Before I begin to break down my thoughts about the film, I’d like to point something out as I know it’s been featured in a number of articles about The Imitation Game. While I am semi-familiar with Turing’s story, as I am working my way through the biography that this film was based upon, I am not finished reading it. Thus, I am not in a good position to judge the specific historical accuracies of the film’s events and place my opinions on them, and will not be commenting on those facts in this review. I have to judge the film on its own merits. Now we may begin.
The Imitation Game is, to put it simply, a phenomenal film. Frankly, it’s a work of art.
The overall story and the way that it was put together was perfect. It was heart-wrenching when necessary, tense at times, but it also had inspirational as well as light-hearted moments. Turing’s opening monologue was brilliant and the best possible opening this film could have had. In my view, it can be taken in two different ways. The first is that Turing (Benedict Cumberbatch) is speaking to the police, as the date of the speech seems to be when his court case began. The other way, and potentially the more impactful of the two, is that Turing is speaking directly to the film’s audience. I certainly felt that way in the theatre, and while I have nothing against Turing or would have interrupted, the speech still cut under my skin. In order to retain the full impact of the speech in the event you decide to watch this film (and you should), I will not be including the entire thing here. However, in the interest of teasing and encouraging you to view the film:
“What I need from you now is a commitment. You will listen closely and you will not judge me until I am finished.”
Benedict Cumberbatch’s portrayal of Alan Turing is, frankly, one of his best performances that I have seen. No wonder he received a nomination for Best Actor. I hope he wins the Oscar.
Some may have expected Turing and Benedict’s Sherlock to be similar, but there are still large differences that make the two of them seem completely unrelated to one another. While his entire performance is amazing, there are several moments that stood out form the rest of the film. The first is, of course, the opening monologue. The second would be when Denniston storms in to take Turing away from the machine. The third of these moments is when the police officer is sitting with Turing in the interrogation room.
The final moment that stands out is probably the most poignant of them all, and ties together a number of elements throughout the film as a whole. Without giving too much away, it comes in Turing’s final scene with Joan Clarke, when he explains he’s not alone.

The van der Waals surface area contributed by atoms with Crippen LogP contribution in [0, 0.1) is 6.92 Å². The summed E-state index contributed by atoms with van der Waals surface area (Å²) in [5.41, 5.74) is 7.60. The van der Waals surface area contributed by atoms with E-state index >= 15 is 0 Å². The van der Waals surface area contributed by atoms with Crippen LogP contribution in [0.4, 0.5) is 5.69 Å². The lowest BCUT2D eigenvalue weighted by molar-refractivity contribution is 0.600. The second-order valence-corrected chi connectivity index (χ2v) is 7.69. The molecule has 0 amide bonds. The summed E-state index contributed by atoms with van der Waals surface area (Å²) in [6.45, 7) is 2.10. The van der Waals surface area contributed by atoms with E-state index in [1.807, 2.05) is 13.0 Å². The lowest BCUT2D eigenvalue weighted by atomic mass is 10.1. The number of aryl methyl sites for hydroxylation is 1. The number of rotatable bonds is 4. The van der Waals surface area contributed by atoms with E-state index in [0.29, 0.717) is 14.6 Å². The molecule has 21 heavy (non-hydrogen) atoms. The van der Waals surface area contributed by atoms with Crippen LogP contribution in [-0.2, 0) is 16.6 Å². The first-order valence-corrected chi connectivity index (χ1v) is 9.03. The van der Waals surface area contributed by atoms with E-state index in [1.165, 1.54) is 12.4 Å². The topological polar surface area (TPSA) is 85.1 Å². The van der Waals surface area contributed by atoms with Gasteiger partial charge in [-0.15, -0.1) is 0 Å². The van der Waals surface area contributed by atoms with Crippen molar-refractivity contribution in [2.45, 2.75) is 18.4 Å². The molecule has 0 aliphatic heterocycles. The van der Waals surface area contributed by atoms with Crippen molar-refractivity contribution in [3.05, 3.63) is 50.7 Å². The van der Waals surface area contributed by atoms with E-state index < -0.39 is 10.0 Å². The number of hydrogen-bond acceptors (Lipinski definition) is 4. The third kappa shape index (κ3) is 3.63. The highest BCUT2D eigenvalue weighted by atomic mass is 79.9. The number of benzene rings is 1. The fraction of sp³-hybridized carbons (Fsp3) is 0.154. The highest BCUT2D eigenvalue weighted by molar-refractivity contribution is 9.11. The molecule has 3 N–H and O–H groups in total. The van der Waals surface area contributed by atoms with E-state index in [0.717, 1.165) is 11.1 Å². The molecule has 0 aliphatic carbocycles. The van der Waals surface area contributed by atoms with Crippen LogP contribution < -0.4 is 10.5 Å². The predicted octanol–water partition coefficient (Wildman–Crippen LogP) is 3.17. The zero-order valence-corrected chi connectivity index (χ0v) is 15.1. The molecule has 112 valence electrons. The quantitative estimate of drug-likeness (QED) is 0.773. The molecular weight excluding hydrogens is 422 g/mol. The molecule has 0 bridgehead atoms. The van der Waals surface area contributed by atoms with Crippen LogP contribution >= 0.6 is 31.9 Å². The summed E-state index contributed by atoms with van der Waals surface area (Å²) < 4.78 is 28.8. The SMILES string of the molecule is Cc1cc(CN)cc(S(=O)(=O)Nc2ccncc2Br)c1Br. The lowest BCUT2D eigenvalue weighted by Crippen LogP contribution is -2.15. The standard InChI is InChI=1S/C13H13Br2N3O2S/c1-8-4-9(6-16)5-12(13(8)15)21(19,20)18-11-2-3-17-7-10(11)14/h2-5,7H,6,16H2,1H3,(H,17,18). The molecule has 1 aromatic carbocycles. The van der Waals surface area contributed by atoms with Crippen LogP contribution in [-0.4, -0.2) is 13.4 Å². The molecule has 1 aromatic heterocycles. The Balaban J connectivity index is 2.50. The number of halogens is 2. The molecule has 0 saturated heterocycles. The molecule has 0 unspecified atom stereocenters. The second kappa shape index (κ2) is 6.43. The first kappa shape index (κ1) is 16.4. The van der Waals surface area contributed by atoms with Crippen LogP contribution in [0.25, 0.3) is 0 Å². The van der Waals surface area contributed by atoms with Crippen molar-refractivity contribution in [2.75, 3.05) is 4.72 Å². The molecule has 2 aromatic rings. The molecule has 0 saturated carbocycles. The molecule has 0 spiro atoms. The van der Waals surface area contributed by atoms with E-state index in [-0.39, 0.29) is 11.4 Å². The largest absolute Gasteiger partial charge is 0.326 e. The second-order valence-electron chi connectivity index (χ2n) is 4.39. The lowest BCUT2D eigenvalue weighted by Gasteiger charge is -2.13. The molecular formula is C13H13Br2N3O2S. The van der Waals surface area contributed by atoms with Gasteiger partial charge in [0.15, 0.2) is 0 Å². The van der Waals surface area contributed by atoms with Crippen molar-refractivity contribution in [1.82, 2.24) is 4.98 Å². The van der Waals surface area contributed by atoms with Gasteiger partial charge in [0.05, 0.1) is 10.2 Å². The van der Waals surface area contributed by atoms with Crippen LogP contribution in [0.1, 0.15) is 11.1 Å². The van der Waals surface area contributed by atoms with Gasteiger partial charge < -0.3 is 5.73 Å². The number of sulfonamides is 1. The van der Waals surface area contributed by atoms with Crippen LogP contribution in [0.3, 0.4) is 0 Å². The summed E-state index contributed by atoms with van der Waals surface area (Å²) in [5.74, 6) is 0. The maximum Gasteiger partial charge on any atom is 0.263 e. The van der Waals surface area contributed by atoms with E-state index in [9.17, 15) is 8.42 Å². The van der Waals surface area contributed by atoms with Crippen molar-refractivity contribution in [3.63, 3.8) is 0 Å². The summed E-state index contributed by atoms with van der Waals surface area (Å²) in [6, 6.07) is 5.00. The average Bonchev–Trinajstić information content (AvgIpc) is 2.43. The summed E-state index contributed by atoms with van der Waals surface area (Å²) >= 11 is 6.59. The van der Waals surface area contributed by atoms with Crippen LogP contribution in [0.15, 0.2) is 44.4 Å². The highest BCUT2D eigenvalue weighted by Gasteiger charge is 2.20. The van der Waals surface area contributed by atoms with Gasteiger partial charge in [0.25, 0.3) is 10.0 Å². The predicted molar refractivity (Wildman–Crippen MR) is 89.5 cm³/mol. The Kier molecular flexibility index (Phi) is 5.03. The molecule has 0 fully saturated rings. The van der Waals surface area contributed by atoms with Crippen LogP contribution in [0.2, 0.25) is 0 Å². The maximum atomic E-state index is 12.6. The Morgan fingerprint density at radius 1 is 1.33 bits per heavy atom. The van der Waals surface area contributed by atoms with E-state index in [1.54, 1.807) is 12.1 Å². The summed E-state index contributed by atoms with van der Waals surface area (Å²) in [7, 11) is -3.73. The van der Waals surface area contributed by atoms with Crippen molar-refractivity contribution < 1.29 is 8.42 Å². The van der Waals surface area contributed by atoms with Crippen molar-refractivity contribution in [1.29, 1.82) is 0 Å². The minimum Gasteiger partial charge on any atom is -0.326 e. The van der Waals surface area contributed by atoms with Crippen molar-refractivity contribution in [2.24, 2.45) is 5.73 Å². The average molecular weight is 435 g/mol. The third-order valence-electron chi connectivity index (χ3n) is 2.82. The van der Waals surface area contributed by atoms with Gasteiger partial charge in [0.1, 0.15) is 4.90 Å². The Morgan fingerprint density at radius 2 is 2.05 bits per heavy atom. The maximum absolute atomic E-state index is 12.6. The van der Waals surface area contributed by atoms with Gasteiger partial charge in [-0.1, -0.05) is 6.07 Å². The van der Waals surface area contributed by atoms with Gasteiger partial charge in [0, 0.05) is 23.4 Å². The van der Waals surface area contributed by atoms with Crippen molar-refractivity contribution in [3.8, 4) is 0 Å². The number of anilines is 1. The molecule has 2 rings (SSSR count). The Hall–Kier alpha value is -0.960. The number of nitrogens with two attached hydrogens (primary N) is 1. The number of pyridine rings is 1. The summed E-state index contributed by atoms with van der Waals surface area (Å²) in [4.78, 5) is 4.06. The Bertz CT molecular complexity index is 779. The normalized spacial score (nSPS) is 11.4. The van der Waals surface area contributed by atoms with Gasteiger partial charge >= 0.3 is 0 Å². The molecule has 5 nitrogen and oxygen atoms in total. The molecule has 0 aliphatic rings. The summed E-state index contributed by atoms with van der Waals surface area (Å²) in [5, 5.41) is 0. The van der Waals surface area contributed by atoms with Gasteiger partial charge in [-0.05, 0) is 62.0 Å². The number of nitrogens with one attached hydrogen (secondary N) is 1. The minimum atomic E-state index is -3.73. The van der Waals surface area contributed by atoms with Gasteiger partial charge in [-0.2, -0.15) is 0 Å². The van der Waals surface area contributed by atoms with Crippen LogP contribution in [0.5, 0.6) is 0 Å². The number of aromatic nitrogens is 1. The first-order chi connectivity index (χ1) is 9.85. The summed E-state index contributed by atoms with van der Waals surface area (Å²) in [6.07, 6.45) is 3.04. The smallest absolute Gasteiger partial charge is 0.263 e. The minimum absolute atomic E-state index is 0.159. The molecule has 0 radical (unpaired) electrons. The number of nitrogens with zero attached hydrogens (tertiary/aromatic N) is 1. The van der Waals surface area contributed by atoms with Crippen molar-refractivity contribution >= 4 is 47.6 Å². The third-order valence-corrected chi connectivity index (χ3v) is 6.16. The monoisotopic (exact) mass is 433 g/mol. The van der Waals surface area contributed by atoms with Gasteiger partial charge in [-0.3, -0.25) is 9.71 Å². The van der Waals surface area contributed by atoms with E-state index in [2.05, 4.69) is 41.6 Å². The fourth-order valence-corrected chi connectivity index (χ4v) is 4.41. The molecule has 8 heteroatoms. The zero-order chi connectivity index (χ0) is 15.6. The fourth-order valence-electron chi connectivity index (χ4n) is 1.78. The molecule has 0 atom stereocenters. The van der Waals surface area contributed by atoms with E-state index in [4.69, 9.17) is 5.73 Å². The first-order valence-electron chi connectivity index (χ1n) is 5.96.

The film is spliced in a couple of ways, making for a polished final product. The first is between the future (Alan’s future after the war), the past (Alan’s school days), and the present (World War 2). This, I think, is the right choice rather than strictly keeping to chronological order, for a number of reasons including timing in the movies, as well as the emotional weight that it brings with the flashes. The other piece of splicing The Imitation Game uses is what looks to be real footage form the war. If this is the case, brilliant, and if the footage is not actually real… well, congratulations on making it look like you have real footage.
The film sent shivers down my spine on numerous occasions. This is a clear indicator to me that I am watching a good film (barring comedies) as it rarely happens. I also teared up during a couple moments, and my heart was heavy for awhile afterwards. Not only is this significant for any film, but it is even more so for The Imitation Game for one simple reason: I knew what was coming at the end of the film and yeti t still garnered a noticeable ration from me, which I know would not have occurred if the film had been anything less than phenomenal.
There is one other thing that I would like to pull from the film. I will not be including much context, once again in the interest of not spoiling the film for anyone more than I feel is necessary, but I do think that it is important enough to highlight.
“Sometimes it is the people who no one imagines anything of, who do the things that no one can imagine.”
A beautiful though, a beautiful philosophy. My favourite films all leave me with something beyond strictly what was shown onscreen. What I mean by that is they have ways of thinking, or a lesson, that I can take away and out of the exact context and still be left…changed, so to speak. This thought here is what The Imitation Game has provided and, combined with the overall film itself and its importance, garners The Imitation Game a spot in my top three favourite films.
Finally, I would like to say one thing on the subject of Alan Turing. This man, in my opinion, is one of the unsung heroes of history. His contributions to our society both during the War and after it, are potentially beyond exact compare. I feel saddened by what happened to him after the war, and I so wish that things could have been different. And while I cannot say that Alan Turing would have liked recognition (he seems to me like he was selfless and courageous beyond belief)…I wish he could have seen appreciation. I wish people could have known about what he was able to do while he was still alive.
My hat goes off to you, Alan Turing.